Organizer: Keridiana ChezContact the Seminar Organizers
“Any sufficiently advanced technology is indistinguishable from magic”—so says Arthur C. Clarke’s third law. In fantasied literary worlds, technology and magic function in similar ways, fundamentally structuring the physical reality in which a society functions—particularly in relationship to work. Supersonic aircraft or enchanted carpets, washing machines or wands, both technology and magic ostensibly offer alternatives to physical exertion. Yet in these imagined worlds, humans and non-human animals still tend to perform a lot of labor, and such labor tends to be figured as necessary or even good. At the same time, these texts may hide much of the labor that sustains its hierarchies and institutions. This seminar will explore the cultural value of labor by looking at a broad range of literature that incorporates a significant amount of imagined technology and/or magic.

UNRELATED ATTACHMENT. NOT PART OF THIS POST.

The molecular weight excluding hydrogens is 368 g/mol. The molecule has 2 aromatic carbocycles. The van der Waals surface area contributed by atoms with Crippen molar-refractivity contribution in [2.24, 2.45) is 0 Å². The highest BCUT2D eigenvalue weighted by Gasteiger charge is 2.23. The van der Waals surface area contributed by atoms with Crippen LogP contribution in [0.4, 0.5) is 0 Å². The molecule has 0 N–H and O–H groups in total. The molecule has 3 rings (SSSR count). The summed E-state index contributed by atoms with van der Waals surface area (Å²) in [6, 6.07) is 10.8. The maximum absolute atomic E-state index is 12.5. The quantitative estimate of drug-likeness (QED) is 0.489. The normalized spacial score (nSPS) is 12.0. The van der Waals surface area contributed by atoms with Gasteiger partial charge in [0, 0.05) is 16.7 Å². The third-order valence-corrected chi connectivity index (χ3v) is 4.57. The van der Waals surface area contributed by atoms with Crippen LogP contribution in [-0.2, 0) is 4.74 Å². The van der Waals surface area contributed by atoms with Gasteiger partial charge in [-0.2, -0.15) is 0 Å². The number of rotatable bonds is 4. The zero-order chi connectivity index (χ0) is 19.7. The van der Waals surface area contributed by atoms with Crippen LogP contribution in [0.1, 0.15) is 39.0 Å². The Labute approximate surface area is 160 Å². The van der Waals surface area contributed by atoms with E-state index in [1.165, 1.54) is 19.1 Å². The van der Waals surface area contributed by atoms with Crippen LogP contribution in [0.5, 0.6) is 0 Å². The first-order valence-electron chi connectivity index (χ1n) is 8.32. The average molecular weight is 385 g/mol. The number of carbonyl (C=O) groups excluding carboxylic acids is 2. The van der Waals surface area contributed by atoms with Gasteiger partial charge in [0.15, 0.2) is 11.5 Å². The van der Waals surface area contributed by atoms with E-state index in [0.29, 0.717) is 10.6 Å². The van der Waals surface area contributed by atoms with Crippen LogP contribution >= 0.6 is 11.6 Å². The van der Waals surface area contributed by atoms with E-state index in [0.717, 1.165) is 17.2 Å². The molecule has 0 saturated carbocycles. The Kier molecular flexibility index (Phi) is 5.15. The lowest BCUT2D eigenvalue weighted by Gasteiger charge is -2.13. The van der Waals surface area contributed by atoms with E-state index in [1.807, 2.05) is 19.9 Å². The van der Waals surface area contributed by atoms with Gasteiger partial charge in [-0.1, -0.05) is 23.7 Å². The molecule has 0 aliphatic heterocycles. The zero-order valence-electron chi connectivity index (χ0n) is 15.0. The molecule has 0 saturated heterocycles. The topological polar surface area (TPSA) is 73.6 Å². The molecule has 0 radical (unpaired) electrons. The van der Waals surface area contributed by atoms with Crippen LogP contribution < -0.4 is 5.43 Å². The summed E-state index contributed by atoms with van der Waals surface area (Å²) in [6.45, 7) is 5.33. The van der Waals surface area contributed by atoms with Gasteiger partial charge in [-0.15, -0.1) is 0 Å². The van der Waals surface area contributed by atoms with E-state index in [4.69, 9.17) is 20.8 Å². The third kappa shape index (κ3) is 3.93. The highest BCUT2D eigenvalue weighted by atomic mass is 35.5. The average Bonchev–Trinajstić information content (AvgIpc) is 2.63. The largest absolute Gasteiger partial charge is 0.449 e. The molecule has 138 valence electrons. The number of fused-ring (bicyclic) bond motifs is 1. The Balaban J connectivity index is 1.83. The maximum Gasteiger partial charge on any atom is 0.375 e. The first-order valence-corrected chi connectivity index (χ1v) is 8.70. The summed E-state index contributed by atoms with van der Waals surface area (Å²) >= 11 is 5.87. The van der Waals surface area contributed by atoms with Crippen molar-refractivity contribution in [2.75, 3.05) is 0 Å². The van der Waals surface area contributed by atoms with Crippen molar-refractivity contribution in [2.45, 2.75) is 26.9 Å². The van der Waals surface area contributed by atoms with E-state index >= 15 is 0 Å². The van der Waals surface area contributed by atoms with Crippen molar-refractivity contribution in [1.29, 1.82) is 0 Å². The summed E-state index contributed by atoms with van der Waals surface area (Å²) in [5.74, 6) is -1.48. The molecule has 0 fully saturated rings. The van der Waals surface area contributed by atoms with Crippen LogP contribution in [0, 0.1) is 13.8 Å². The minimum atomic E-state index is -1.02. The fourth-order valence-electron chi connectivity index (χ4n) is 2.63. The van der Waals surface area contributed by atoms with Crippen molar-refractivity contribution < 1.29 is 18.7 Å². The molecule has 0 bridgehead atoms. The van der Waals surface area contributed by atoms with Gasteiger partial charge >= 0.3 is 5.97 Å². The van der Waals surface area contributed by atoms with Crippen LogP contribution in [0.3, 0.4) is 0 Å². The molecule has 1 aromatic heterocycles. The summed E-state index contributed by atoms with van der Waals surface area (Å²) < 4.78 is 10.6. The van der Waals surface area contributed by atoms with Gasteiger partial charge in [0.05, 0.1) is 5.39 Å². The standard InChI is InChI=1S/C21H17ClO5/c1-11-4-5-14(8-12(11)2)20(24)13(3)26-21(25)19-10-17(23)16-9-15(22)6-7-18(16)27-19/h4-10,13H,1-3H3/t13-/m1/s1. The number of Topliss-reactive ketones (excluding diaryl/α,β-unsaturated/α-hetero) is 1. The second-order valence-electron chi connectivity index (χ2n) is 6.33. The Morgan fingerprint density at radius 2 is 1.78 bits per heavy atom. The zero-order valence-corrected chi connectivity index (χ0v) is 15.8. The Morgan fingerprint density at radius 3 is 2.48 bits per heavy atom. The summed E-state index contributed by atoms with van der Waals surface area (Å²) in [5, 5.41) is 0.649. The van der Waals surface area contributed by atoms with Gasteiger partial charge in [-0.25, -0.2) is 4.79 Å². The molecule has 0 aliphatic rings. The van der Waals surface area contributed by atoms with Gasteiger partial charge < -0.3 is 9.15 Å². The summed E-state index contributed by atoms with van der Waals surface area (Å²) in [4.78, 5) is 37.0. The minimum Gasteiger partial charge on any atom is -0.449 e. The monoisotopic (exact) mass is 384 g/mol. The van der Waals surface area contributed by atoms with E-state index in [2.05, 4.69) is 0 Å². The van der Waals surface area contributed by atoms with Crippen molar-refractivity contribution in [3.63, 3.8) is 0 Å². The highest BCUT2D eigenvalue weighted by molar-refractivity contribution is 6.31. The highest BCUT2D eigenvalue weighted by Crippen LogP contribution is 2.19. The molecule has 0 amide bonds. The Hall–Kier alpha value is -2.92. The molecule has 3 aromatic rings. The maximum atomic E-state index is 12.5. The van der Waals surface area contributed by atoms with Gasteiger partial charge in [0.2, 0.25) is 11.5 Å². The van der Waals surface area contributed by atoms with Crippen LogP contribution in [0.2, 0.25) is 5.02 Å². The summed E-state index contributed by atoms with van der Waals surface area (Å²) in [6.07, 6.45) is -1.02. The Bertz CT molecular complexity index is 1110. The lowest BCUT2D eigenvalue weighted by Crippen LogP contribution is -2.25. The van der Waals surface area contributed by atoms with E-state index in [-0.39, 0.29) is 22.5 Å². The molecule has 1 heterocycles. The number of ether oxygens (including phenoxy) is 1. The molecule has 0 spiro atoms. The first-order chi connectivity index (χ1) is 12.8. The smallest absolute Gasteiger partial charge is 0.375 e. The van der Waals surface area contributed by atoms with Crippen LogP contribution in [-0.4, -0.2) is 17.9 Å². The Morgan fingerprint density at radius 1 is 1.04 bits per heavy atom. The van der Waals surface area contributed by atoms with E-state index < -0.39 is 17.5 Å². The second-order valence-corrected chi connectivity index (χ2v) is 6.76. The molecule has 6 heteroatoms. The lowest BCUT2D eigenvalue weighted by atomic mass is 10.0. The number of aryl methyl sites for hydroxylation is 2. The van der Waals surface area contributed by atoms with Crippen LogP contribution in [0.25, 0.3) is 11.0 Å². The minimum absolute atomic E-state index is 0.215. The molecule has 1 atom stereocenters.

- How do technology and magic function differently in the literary imagination?
- Is technology more conducive to the construction of a just society than magic, or vice versa?
- What sort of labor remains? If physical, why isn’t the technology and/or magic obviating this need or preference; if mental or emotional, what happens to bodies?
- Who—human, nonhuman—still performs labor and what is the justification? Consider this in relation to race, gender, class, nationality, species, and dis/ability. Feel free to include magical and non-organic bodies/persons.
- How are such types of labor valued in this imagined society?
- What is considered ennobling labor? What is considered humiliating labor/what types of labor are we supposed to be "saved" from? What types of labor are concealed or erased by the text?
- What do these distinctions tell us about our cultural attitudes towards work?